Last month I quit my job.Â Part of me wishes I had made a big scene, overturned my desk and stormed out.
Instead, I gave my two weeks, smiled through it all, and calmly walked out the door.
It doesnâ€™t matter how you do it, quitting is quitting—and damn, it feels good. With my rental lease coming to a close and no new opportunities lined up, the future was more unknown than ever before.
Rather than shutting down in fear, I engaged in that unknown and welcomed it with open arms. As a result, Iâ€™ve been up and down, near and far.
Iâ€™ve hiked mountains right outside my bedroom window, which until I quit my job I never seemed to have time for. I drove seven hours to experience a concert in a world-renowned venue (red-rocks amphitheater). I solo road-tripped two states North venturing through wild Wyoming and Montana. I went mountain biking through the desert in Moab. I reconnected with old friends in the middle of an elk refuge, watching nothing but the stars at night. I stayed up late, talking, connecting and outlasting a breathtaking bonfire late into the dawn.
On a Tuesday, I had nothing to do, so I slept the entire day, lounging with my dog. I broke my pinky toe galloping through the forest. I safely experimented with new libations, in turn igniting my creativity and forging lasting friendships.
I shamelessly took advantage of my month of unemployment. I used every resource I could think of and then some. I borrowed showers from friends, couches from strangers. I partied too hard too long, going on a 10-day bender.
Afterwards, I engaged my emotional baggage. I turned inside and ask myself why.
Youâ€™ve suffered through a job youâ€™ve disliked for over a year, why quit now? Why do you hold anger towards failed relationships? Why donâ€™t you spend more time and energy on the things and people you claim to love?
Although I donâ€™t have very many answers, just defining some of these questions is a great starting point. And trust me, the list of whysÂ goes on.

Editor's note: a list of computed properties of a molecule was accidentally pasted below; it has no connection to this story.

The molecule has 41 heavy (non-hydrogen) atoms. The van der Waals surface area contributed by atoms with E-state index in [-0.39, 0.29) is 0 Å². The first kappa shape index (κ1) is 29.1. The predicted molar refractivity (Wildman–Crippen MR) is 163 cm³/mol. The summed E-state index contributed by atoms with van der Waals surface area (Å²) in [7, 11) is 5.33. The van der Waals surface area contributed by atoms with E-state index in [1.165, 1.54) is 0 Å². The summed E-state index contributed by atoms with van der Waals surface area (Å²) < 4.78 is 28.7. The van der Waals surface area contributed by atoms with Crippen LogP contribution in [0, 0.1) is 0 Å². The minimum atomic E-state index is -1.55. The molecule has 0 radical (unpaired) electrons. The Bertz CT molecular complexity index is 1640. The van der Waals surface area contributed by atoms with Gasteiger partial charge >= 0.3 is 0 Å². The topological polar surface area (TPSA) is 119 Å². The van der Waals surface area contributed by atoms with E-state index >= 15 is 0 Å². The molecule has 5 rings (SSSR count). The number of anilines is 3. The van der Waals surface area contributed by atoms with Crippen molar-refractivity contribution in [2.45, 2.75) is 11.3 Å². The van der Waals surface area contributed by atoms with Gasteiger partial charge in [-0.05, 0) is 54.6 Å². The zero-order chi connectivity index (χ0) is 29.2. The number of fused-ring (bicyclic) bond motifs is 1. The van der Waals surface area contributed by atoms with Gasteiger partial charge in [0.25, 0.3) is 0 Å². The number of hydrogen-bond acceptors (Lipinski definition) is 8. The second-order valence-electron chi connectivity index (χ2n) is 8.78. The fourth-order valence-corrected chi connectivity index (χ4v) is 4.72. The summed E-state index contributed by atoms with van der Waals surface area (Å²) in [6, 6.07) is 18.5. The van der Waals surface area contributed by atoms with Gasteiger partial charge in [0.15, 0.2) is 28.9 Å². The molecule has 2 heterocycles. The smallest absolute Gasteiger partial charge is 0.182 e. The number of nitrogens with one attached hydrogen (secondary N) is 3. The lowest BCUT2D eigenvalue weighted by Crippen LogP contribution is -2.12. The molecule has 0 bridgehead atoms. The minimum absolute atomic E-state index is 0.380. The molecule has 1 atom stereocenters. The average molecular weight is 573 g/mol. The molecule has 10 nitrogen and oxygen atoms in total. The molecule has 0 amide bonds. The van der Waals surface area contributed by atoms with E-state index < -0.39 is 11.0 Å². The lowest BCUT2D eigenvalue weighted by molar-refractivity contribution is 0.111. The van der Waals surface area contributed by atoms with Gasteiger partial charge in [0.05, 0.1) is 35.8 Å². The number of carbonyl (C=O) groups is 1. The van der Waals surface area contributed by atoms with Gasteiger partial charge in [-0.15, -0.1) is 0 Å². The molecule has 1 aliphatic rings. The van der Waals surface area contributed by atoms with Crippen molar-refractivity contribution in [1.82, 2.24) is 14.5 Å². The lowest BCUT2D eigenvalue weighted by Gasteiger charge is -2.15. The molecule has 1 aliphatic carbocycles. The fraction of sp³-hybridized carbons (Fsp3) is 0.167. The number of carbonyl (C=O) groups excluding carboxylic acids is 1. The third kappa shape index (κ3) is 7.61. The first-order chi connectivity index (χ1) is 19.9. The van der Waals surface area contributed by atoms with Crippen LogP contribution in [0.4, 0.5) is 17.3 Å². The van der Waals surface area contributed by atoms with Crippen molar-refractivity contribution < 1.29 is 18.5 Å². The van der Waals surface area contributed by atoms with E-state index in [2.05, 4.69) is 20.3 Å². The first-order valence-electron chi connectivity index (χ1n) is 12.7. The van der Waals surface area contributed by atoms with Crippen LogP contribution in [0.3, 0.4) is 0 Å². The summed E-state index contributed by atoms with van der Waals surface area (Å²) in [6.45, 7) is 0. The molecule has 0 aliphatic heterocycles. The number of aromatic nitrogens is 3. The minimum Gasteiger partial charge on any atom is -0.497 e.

Because of this, there have been more than a few low points. Being unemployed and essentially homeless forced me to look at my life—re-examine from this new,Â outside angle I now had access to. I destroyed old relationships and questioned new friendships. I intentionally hurt people with an equal force to the pain I felt was valid.
I kicked and screamed and cried and smiled.
Through it all, I am grateful for the financial stability thatÂ held me through this month of unemployed exploration. I am grateful for the short-term opportunity to have absolutely no responsibilities. I am grateful for the time and space to look inward, to ask myself these tough questions.
I am grateful for the friends—and for the foes—along the way.
More than anything, I am grateful for the intimate way in which I’ve learned about myself.
I learned to trust myself. I stopped listening to what everyone else had to say and formed my own opinions.
My name is Kayla Dreisinger, and I am strong, smart and intelligent. Quitting my job does not define me.
The self-assurance Iâ€™ve acquired after making this bold move is invaluable, and by far the most important upside of quitting.
Donâ€™t be afraid to quit the job you hate, to leave a place of employment where you are undervalued. It might just surprise you how many upsides come your way when you least expect it.
Author:Â Kay Dreisinger
Assistant Editor: Brook Bentley / Editor: Toby Israel
Photo: Courtesy ofÂ Author